Meeting the World’s Clean Gasoline Needs

GT-BTX PluS is a variation of GT-BTX that uses extractive distillation technology for simultaneous recovery of BTX and thiophenic sulfur species from refinery or petrochemical aromatic-containing streams. The technology helps produce low sulfur gasoline meeting the 10 ppm limit of sulfur without change in octane value.  An alternative use of GT-BTX PluS is to generate a large volume of aromatics to produce paraxylene without the requirement of a typical naphtha reformer unit.  The aromatics recovery is especially attractive for use with feedstocks produced from high severity FCC operations.

The process is optimally installed on the FCC mid-cut naphtha stream. GT-BTX PluS removes all thiophenes and some of the mercaptan species from the FCC gasoline feed.  The olefin-rich raffinate can be sent directly to the gasoline pool for blending, or to a caustic treating unit to remove the mercaptan-type sulfur compounds before being sent to the gasoline. The desulfurized aromatics extract stream can be directly fed into petrochemical production units instead of recycling to the naphtha reformer. GT-BTX PluS provides an effective solution for meeting today’s clean gasoline requirements and gives refiners the ability to convert lower-value gasoline components into higher-value petrochemicals.

Process Description

The optimum feed is the mid fraction of FCC gasoline from 70°C to 150°C.  This material is fed to the GT-BTX PluS unit, which extracts the sulfur and aromatics from the hydrocarbon stream.  The sulfur-containing aromatic components are processed in a conventional hydrotreater to convert the sulfur into hydrogen sulfide (H2S).  Because the portion of gasoline being hydrotreated is reduced in volume and free of olefins, hydrogen consumption and operating costs are greatly reduced.  In contrast, conventional desulfurization schemes must process the majority of the gasoline through hydrotreating units to remove sulfur, which inevitably results in olefin saturation, octane downgrade and yield loss.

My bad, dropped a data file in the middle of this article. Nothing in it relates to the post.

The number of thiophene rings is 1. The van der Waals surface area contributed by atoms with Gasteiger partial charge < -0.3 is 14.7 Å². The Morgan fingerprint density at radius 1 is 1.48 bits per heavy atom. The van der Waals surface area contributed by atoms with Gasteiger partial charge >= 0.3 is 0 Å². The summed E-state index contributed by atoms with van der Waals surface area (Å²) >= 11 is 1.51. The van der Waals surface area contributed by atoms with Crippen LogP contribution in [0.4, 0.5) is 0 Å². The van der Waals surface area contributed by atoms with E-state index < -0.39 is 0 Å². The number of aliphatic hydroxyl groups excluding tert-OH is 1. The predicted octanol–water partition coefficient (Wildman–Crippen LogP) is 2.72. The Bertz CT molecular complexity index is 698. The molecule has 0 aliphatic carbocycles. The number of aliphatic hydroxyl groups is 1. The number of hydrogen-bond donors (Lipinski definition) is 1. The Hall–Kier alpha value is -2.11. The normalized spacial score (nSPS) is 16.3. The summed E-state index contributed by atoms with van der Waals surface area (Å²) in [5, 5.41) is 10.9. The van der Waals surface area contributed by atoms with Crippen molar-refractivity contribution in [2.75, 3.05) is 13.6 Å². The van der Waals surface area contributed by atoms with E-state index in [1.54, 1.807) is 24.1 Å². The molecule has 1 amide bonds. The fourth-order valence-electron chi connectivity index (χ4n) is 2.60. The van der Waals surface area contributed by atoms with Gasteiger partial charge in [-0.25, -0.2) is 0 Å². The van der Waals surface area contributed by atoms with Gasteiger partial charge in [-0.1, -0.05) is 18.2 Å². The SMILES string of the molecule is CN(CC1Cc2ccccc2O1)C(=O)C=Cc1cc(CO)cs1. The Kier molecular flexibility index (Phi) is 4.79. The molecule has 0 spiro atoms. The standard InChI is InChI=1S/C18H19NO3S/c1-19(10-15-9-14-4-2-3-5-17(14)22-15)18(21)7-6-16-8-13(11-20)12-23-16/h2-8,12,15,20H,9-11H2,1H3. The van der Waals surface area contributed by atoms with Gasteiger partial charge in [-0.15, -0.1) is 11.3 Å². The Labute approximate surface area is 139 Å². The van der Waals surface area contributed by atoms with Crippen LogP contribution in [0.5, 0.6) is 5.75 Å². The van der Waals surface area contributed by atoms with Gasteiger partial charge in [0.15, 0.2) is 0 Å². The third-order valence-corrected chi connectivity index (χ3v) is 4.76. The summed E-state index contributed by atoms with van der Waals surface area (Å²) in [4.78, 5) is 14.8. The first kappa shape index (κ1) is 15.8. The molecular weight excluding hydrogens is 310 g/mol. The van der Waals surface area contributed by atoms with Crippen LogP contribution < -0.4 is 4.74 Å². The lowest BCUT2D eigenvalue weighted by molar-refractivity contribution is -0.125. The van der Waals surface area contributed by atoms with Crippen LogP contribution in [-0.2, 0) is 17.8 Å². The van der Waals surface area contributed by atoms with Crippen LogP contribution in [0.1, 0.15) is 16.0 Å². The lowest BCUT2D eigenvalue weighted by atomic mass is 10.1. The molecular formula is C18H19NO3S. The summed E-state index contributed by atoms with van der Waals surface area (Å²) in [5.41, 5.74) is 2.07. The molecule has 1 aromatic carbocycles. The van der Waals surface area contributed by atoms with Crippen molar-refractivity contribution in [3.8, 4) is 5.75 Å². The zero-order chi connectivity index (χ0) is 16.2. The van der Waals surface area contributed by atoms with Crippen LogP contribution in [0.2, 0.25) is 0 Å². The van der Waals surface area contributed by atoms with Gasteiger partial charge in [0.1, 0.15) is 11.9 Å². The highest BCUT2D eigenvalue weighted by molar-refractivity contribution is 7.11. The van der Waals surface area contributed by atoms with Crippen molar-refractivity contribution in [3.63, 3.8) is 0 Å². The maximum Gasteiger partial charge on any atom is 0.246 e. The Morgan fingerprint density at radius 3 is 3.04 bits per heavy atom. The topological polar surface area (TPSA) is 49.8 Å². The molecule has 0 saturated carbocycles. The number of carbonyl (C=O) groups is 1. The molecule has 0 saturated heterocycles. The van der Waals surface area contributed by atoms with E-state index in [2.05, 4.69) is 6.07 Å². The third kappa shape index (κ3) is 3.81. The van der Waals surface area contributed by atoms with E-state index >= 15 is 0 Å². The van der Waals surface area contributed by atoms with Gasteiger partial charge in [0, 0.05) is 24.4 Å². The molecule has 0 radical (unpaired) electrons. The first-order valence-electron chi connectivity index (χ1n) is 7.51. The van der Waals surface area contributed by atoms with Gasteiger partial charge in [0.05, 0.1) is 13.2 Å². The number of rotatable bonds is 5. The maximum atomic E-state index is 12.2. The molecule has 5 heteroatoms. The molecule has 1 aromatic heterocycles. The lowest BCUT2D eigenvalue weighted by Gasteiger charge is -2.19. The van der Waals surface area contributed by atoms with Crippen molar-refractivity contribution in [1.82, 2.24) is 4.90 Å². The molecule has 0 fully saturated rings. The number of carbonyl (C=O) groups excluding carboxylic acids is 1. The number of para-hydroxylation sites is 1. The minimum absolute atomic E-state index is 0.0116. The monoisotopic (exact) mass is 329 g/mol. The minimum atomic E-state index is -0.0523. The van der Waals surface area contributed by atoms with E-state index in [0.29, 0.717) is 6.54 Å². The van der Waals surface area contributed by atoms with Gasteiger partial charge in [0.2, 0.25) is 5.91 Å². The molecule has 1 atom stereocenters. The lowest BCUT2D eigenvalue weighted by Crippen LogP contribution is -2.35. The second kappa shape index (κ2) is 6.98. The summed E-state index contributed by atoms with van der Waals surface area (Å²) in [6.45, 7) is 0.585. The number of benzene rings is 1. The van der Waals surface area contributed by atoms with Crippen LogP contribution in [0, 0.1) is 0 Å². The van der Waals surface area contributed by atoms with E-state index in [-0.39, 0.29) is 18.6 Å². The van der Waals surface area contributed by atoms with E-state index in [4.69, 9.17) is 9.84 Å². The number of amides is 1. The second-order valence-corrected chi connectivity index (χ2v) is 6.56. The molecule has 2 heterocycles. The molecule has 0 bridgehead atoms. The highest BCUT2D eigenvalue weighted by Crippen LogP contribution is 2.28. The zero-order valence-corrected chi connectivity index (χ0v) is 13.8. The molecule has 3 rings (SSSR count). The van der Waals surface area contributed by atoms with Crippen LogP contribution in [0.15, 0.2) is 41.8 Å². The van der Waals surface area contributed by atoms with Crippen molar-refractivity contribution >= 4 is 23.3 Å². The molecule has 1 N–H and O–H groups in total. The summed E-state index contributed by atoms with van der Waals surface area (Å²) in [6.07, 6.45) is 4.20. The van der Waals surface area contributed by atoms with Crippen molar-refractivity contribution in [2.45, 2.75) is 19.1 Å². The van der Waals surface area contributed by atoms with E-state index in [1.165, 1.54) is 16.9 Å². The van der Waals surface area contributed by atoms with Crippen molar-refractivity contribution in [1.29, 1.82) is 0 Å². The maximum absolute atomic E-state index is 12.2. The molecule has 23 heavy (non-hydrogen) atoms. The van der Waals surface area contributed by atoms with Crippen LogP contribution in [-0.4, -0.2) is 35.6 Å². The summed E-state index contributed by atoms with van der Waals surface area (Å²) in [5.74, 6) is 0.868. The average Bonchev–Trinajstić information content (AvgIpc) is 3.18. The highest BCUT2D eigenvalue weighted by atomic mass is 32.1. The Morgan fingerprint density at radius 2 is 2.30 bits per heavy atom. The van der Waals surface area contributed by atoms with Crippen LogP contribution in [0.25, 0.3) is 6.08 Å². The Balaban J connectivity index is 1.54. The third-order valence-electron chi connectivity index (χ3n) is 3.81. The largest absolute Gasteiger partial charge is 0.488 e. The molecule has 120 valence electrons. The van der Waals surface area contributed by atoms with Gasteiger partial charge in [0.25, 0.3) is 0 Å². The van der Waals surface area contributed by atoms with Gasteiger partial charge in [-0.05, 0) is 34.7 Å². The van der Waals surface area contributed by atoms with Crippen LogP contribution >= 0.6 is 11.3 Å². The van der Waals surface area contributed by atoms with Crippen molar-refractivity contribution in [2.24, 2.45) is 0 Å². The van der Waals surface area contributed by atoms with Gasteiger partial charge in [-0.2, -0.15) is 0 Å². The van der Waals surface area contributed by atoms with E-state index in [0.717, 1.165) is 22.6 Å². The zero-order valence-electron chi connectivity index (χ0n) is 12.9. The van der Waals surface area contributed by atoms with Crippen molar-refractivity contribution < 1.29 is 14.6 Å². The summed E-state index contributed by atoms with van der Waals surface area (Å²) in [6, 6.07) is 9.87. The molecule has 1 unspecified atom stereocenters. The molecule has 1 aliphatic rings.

FCC gasoline is fed to the extractive distillation column (EDC).  In a vapor-liquid operation, the solvent extracts the sulfur compounds into the bottoms of the column along with the aromatic components while rejecting the olefins and non-aromatics into the overhead as raffinate.  Nearly all of the non-aromatics, including olefins, are effectively separated into the raffinate stream.  The raffinate stream can be optionally caustic washed before routing to the gasoline pool or to an aromatization unit to further increase benzene, toluene and xylene (BTX) production.

Rich solvent, containing aromatics and sulfur compounds, is routed to the solvent recovery column (SRC), where the hydrocarbons and sulfur species are separated, and lean solvent is recovered in columns bottoms.  The SRC overhead is hydrotreated by conventional means and either used as desulfurized gasoline or directed to an aromatics plant.  Lean solvent from the SRC bottoms is recycled back to the EDC.


Process Advantages

  • Reduced OPEX and CAPEX in desulfurization from treating full-range naphtha.
  • Less hydrogen consumed than if the full-range material were hydrotreated.
  • HDS function required only for sulfur removal.
  • Octane value fully retained due to the diversion of feed olefins from hydrotreater.
  • Gasoline yield completely maintained.
  • High-quality aromatics produced from FCC gasoline.
  • Sulfur content of the FCC gasoline fraction being sent to the gasoline pool reduced to less than 20 ppm.
  • Segregated olefin-rich stream may be converted into propylene or additional aromatics.
  • Greater utilization of the naphtha reformer, compared to units that recycle the cracked gasoline.
  • Opportunity to feed more fresh naphtha and generate more hydrogen.
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